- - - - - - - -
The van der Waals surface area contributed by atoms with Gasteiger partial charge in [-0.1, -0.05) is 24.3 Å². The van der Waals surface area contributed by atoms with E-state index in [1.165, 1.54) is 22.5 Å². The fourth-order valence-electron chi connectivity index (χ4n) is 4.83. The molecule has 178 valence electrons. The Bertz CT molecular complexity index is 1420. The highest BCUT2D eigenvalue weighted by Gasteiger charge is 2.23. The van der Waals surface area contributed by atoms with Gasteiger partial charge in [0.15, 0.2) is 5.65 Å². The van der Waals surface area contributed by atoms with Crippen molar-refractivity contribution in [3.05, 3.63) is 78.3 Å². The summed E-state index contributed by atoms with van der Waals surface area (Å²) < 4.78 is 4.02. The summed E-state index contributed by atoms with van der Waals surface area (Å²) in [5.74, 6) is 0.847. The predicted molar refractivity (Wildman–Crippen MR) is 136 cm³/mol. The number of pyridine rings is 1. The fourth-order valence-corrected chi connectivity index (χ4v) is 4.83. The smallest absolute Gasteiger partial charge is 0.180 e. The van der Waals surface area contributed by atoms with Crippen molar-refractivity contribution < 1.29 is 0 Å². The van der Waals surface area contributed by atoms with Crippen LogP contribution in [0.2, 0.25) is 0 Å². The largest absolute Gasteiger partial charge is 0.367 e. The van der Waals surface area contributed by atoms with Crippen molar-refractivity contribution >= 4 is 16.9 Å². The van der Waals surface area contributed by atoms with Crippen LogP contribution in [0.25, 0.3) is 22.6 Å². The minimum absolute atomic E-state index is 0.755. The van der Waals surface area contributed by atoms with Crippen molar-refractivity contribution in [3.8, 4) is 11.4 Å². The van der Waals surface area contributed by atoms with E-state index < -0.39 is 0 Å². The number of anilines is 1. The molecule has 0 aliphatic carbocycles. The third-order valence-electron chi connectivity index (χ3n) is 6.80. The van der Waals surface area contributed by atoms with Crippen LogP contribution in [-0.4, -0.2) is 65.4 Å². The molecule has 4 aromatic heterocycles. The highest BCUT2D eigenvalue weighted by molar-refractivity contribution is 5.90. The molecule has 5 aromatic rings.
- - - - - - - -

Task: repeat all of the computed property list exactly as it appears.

The van der Waals surface area contributed by atoms with Gasteiger partial charge in [-0.1, -0.05) is 24.3 Å². The van der Waals surface area contributed by atoms with E-state index in [1.165, 1.54) is 22.5 Å². The fourth-order valence-electron chi connectivity index (χ4n) is 4.83. The molecule has 178 valence electrons. The Bertz CT molecular complexity index is 1420. The highest BCUT2D eigenvalue weighted by Gasteiger charge is 2.23. The van der Waals surface area contributed by atoms with Gasteiger partial charge in [0.15, 0.2) is 5.65 Å². The van der Waals surface area contributed by atoms with Crippen molar-refractivity contribution in [3.05, 3.63) is 78.3 Å². The summed E-state index contributed by atoms with van der Waals surface area (Å²) < 4.78 is 4.02. The summed E-state index contributed by atoms with van der Waals surface area (Å²) in [5.74, 6) is 0.847. The predicted molar refractivity (Wildman–Crippen MR) is 136 cm³/mol. The number of pyridine rings is 1. The fourth-order valence-corrected chi connectivity index (χ4v) is 4.83. The smallest absolute Gasteiger partial charge is 0.180 e. The van der Waals surface area contributed by atoms with Crippen molar-refractivity contribution < 1.29 is 0 Å². The van der Waals surface area contributed by atoms with Crippen LogP contribution in [0.2, 0.25) is 0 Å². The largest absolute Gasteiger partial charge is 0.367 e. The van der Waals surface area contributed by atoms with Crippen molar-refractivity contribution >= 4 is 16.9 Å². The van der Waals surface area contributed by atoms with Crippen LogP contribution in [0.25, 0.3) is 22.6 Å². The minimum absolute atomic E-state index is 0.755. The van der Waals surface area contributed by atoms with Crippen molar-refractivity contribution in [3.8, 4) is 11.4 Å². The van der Waals surface area contributed by atoms with E-state index < -0.39 is 0 Å². The number of anilines is 1. The molecule has 0 aliphatic carbocycles. The third-order valence-electron chi connectivity index (χ3n) is 6.80. The van der Waals surface area contributed by atoms with Crippen LogP contribution in [-0.4, -0.2) is 65.4 Å². The molecule has 4 aromatic heterocycles. The highest BCUT2D eigenvalue weighted by molar-refractivity contribution is 5.90. The molecule has 5 aromatic rings.